Roles and Responsibilities Over Data
Once these policies and data classification limits are in place, it is up to the organization to enforce them. Roles and responsibilities can be arranged as follows:
CISO | The CISO (and CIO) and responsible for spearheading data classification initiatives, getting C-level buy-in where necessary, and holding the bag should anything ultimately fail.
IT System Administrators | This is where the boots hit the ground and the initial ideal (from the CISO) becomes real strategy.
Department Managers | Managers across the board hold equal weight to their IT counterparts because a data classification scheme is only as good as it’s used. This buy-in is integral, and department managers are key liaisons between the workforce and IT. They make sure adoption is smooth and worked into the workflows, and provide key knowledge to IT teams regarding which data is sensitive, how it is used, and where it can be stored.
End Users | Everyone has a part to play, and this is where security awareness training comes in. Educating employees on the necessity of data protection - and training them on how to comply with the various new data classification requirements and culture - is really where the rubber hits the road.
Legal and Compliance | This is the ultimate muscle behind the whole approach, and the backbone against which it is built. What is data security if it isn’t compliant, and what is data classification if it’s not geared towards security? Legal should work hand-in-hand with the CISO and IT Admins during the creation process to bake in the guardrails that will hold the whole strategy together in the future.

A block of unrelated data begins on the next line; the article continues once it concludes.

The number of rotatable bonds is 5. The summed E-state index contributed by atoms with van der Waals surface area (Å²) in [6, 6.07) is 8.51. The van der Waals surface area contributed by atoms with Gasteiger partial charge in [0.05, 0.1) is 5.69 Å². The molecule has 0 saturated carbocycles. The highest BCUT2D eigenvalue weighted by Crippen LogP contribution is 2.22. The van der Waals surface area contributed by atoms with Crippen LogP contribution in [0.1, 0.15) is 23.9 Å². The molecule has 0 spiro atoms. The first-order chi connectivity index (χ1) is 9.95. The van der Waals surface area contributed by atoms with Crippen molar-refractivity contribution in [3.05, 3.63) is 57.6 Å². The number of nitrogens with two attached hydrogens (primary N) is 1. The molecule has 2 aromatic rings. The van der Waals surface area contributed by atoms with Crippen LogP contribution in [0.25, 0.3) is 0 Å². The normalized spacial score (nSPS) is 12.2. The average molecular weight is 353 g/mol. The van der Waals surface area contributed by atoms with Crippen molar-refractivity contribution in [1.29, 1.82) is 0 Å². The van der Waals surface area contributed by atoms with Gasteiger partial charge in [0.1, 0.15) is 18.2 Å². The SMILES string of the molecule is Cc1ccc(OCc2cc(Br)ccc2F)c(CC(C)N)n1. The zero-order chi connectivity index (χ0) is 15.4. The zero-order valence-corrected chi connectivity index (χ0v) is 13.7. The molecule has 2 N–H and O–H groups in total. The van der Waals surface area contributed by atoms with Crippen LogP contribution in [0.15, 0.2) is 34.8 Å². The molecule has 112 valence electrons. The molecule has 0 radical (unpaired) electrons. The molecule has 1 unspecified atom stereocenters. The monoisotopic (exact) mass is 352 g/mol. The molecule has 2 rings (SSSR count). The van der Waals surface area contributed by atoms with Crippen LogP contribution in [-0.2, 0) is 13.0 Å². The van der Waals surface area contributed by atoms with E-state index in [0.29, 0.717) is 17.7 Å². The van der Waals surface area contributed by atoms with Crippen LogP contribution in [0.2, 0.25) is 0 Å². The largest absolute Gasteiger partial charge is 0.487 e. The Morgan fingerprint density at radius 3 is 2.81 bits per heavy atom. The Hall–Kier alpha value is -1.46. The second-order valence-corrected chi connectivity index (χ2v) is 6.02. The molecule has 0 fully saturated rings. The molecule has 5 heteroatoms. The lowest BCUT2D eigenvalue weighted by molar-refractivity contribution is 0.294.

Data Classification is Data Security
The rationale behind good Data Classification is as simple as the old IT adage, “You can’t defend what you can’t see.” And it’s true. With more threats and more room for error – remote work, Zoom calls, cloud assets, APIs, and more – it's more important than ever to get a handle on your data (before somebody else does).
Classifying data by type, confidentiality, and security requirements ensures all information is accounted for and not found first by an attacker. They don’t hesitate to leverage any information available against the organization, so it’s the organization’s job to not make it available. This is what Data Classification does and is a logical requirement for any sensible security plan - especially one revolving around Zero Trust.
To have Zero Trust, you need to see all your assets, know the level of security they each require, then build accordingly. And the data is encouraging: according to a recent study, 97% of organizations report that their security budget will increase during 2023, or at least stay level. No one is backing down on defenses now, and Data Classification is the underpinning of any sustainable data protection approach.